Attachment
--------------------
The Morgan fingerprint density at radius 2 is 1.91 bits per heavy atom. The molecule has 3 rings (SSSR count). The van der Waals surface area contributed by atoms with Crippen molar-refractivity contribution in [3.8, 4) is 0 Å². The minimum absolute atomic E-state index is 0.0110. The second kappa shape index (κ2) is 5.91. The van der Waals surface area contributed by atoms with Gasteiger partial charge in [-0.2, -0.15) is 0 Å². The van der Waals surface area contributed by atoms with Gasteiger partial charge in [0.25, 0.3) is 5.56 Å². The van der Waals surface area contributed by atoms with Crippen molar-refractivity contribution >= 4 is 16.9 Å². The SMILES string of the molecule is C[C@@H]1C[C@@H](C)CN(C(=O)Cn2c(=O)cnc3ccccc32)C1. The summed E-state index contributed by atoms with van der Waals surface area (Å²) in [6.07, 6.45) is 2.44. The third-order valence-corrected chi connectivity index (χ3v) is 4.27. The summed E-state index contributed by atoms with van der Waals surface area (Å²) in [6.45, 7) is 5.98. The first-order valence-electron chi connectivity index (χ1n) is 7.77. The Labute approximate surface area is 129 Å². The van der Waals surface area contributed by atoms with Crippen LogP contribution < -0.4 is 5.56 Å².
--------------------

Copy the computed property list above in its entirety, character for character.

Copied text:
The Morgan fingerprint density at radius 2 is 1.91 bits per heavy atom. The molecule has 3 rings (SSSR count). The van der Waals surface area contributed by atoms with Crippen molar-refractivity contribution in [3.8, 4) is 0 Å². The minimum absolute atomic E-state index is 0.0110. The second kappa shape index (κ2) is 5.91. The van der Waals surface area contributed by atoms with Gasteiger partial charge in [-0.2, -0.15) is 0 Å². The van der Waals surface area contributed by atoms with Gasteiger partial charge in [0.25, 0.3) is 5.56 Å². The van der Waals surface area contributed by atoms with Crippen molar-refractivity contribution >= 4 is 16.9 Å². The SMILES string of the molecule is C[C@@H]1C[C@@H](C)CN(C(=O)Cn2c(=O)cnc3ccccc32)C1. The summed E-state index contributed by atoms with van der Waals surface area (Å²) in [6.07, 6.45) is 2.44. The third-order valence-corrected chi connectivity index (χ3v) is 4.27. The summed E-state index contributed by atoms with van der Waals surface area (Å²) in [6.45, 7) is 5.98. The first-order valence-electron chi connectivity index (χ1n) is 7.77. The Labute approximate surface area is 129 Å². The van der Waals surface area contributed by atoms with Crippen LogP contribution < -0.4 is 5.56 Å².